“The current turmoil in Greece did not begin when crowds of people took to the streets protesting the economic rescue plan and austerity measures cooked up by foreign bankers. Nor did it begin when the government and business community took on debt without having the slightest idea of how they would pay it off. The first and decisive step toward catastrophe came when Greece replaced its national currency with the euro, thereby forfeiting the basis of its economic sovereignty. Decisions that were once made internally by a country’s Cabinet or central bank are now being made externally by the European Central Bank. The problem with giving up economic sovereignty is not that it hurts national pride but that it automatically leads to the end of democracy, even if democratic institutions remain in place. No matter how free the people are to express their will, they no longer influence the decisions made by the state. Once Greece forfeited its national currency, its economic policy was subordinated to the interests of European financial powers that place a low priority on the development of the Greek economy and that have little if any concern for the social problems in that country. In reality, the problems that led to this crisis are not as serious as most people think. If Greece had retained its economic sovereignty, it would have done what Russia and Argentina did when they were faced with similar situations: declare default and sharply devalue its currency. Unfortunately, there is simply no other option available. Instead, what is happening now placing Band-Aids on an ill economy to cover up the symptoms without treating the illness itself may make a bad situation even worse. Of course, economists all over the world like to blame the Greeks for having first gotten themselves into debt and now refusing to pay their creditors. But the problem was created by the country’s leaders and not by ordinary Greeks who are left having to foot the bill. What’s more, European Union leaders have no moral right to chastise their colleagues in Athens. Greek policy was right in line with the general EU economic course, and it received the full support and approval of Europe’s largest economic powers. Worse, financial situations similar to what happened in Greece are beginning to develop in a number of states that are still considered to have very successful economies. Britain is not far below Greece in terms of its external debt, and Spain, Portugal and Italy are experiencing similar debt problems. This is precisely why the EU simply cannot allow Greece to default. Doing so would not only expose Greece’s bankruptcy, but it would also expose the fundamental failure of the neo-liberal policies that Europe has sworn to.”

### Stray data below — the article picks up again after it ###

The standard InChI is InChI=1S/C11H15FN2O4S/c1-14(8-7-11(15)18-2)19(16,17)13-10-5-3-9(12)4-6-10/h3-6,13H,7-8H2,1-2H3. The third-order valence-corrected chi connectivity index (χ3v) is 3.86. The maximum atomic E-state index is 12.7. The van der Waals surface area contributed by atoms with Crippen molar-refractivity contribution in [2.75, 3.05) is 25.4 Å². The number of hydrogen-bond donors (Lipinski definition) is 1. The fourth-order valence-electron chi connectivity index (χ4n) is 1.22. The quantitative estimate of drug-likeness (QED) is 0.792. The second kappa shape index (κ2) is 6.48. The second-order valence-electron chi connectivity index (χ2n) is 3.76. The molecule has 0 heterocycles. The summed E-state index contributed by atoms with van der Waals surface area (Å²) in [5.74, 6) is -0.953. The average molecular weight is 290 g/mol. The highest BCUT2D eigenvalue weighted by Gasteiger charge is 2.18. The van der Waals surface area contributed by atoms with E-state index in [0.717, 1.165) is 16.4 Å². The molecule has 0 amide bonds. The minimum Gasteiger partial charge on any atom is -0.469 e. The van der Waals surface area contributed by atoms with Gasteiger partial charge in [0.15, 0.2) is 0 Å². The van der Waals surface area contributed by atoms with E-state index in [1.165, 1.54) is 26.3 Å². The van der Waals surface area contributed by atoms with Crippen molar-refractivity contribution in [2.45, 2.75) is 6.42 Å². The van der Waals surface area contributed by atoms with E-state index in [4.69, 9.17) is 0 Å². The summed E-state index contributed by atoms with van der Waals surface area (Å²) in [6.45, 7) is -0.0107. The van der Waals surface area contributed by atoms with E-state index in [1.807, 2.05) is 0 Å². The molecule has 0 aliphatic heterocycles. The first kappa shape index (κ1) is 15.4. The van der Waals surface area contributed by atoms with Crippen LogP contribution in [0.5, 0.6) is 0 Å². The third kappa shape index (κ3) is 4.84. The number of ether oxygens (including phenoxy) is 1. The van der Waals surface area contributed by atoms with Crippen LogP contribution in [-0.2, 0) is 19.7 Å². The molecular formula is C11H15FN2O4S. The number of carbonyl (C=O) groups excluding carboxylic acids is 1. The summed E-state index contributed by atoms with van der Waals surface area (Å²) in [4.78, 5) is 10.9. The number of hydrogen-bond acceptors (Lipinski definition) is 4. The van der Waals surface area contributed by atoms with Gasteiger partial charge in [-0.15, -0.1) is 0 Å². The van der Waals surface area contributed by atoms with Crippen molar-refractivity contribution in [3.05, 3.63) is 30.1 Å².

Boris Kagarlitsky. Director of the Institute of Globalization Studies. Excerpt fom article titled “High Price of Losing Economic Sovereignty.” May, 2010.